Rather than move to California at Puritan Bennett’s request, Power stayed in Galway. He set up a consultancy called Cerus Medical and did some work for companies like Abbott. But in the back of his mind wanted to build a business that could replace that ‘transistor radio’ in ventilators.
Power found a technology he could work with in a company out of Sunnyvale, CA, called Aerogen, which was trying to develop a way to deliver inhalable insulin. He cut a deal to license that technology and optimize it for hospital use, and merged his company with Aerogen a few years later (Power’s entity was then called Aerogen Ireland).
The combined company struggled. It went public in 2000, and the market crashed, taking a number of biotech and medtech companies down with it. The company was sold to Nektar Therapeutics in 2005 for just $32 million. Two years later, Power cut a deal with Nektar to buy out the part of the business he’d been trying to create from Galway—what’s now known as Aerogen—for $10 million. It’s got the product Power envisioned, the OnQ: a dome-shaped aperture plate that effectively filters liquid drugs into tiny, consistently sized droplets that are sprayed into the lungs. It now employs 40 or so people. And Power is eyeing more indigenous growth and thinking of a return to the Nasdaq on the back of his own technology someday.
I spoke with Power about his story, what it’s like to build a company from the western shore of Ireland, and the unique challenges facing medtech entrepreneurs these days. Here are some edited excerpts from our conversation.
Xconomy: What led you to start up a company in Galway?
John Power: I moved back here because I used to be here every year and all my family connections were here. It was really for personal reasons; it wasn’t for any other reason.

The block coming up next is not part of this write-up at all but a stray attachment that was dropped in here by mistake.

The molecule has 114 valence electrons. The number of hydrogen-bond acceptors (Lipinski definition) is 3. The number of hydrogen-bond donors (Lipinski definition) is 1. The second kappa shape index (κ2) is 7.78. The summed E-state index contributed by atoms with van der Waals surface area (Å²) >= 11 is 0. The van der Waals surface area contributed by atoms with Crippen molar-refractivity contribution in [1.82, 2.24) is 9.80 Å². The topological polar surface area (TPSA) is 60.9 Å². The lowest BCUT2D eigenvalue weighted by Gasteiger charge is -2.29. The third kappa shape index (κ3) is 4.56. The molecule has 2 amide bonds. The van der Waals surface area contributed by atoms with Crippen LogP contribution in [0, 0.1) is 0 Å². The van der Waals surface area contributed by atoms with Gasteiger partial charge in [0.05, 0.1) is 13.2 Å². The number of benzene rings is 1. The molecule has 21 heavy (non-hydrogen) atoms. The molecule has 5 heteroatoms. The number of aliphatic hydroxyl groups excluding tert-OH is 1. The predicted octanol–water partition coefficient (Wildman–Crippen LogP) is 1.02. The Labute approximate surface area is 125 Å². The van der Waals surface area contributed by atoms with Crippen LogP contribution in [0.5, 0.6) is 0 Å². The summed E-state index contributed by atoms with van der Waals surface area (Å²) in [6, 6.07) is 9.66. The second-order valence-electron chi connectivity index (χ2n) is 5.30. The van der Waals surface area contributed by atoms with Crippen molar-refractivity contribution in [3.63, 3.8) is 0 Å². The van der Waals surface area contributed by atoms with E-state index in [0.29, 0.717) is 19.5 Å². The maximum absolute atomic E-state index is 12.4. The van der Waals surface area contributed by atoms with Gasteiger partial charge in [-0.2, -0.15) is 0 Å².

X: What was the entrepreneurial scene like when you came here?
JP: The access to funding and all those things—we didn’t have any of that really. Ireland did not have much of a history of product design of any sort. It was manufacturing. Some auto manufacturing had been in the country for a while, but really the tech side started when the likes of (computer maker) Digital moved here. They set up manufacturing plants here in Ireland because the government encouraged them with good tax breaks and what have you. And really that was the start of the Irish industrial revolution 25 to 30 years ago. And it’s grown from there to be a major exporter of tech products globally. Although a lot of it isn’t indigenous, in truth; a lot of it is the multinationals.
X: How has medtech become a major focus in Galway?
JP: The first medical companies that came to Ireland from America set up in Galway, so it grew into a kind of cluster around medtech. So the Irish government, responding to that, put a lot of money into the ecosystem and the universities and education system, developed courses to churn out grads in sciences and engineering that you need in medtech and life science. Over the years, that’s grown and grown. Boston Scientific employs about over 3,000 people here. Medtronic has 2,000. Abbott is up the road. Ireland is now the fourth biggest exporter of medical products in the world. [Galway is] very much a power base in medtech manufacturing. If you went into those plants and saw the manufacturing going on there, it is as good as you’ll get anywhere in the world.
X: How did the focus shift from manufacturing to research?